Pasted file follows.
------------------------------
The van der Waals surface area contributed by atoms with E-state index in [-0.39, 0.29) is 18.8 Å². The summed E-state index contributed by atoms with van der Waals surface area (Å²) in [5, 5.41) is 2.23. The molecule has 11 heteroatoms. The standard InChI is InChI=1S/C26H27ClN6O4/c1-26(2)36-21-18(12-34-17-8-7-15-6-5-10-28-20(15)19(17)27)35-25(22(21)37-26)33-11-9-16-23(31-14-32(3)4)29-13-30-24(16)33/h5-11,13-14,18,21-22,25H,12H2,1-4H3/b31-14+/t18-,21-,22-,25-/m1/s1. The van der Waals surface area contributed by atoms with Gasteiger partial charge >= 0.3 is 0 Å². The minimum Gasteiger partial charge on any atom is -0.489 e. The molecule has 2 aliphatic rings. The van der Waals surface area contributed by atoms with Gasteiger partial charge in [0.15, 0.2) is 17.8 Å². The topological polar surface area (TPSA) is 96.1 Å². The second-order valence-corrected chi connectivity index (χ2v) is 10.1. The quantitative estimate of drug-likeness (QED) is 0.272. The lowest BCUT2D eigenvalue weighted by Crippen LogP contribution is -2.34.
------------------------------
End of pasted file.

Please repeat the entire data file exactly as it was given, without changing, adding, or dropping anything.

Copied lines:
The van der Waals surface area contributed by atoms with E-state index in [-0.39, 0.29) is 18.8 Å². The summed E-state index contributed by atoms with van der Waals surface area (Å²) in [5, 5.41) is 2.23. The molecule has 11 heteroatoms. The standard InChI is InChI=1S/C26H27ClN6O4/c1-26(2)36-21-18(12-34-17-8-7-15-6-5-10-28-20(15)19(17)27)35-25(22(21)37-26)33-11-9-16-23(31-14-32(3)4)29-13-30-24(16)33/h5-11,13-14,18,21-22,25H,12H2,1-4H3/b31-14+/t18-,21-,22-,25-/m1/s1. The van der Waals surface area contributed by atoms with Gasteiger partial charge >= 0.3 is 0 Å². The minimum Gasteiger partial charge on any atom is -0.489 e. The molecule has 2 aliphatic rings. The van der Waals surface area contributed by atoms with Gasteiger partial charge in [0.15, 0.2) is 17.8 Å². The topological polar surface area (TPSA) is 96.1 Å². The second-order valence-corrected chi connectivity index (χ2v) is 10.1. The quantitative estimate of drug-likeness (QED) is 0.272. The lowest BCUT2D eigenvalue weighted by Crippen LogP contribution is -2.34.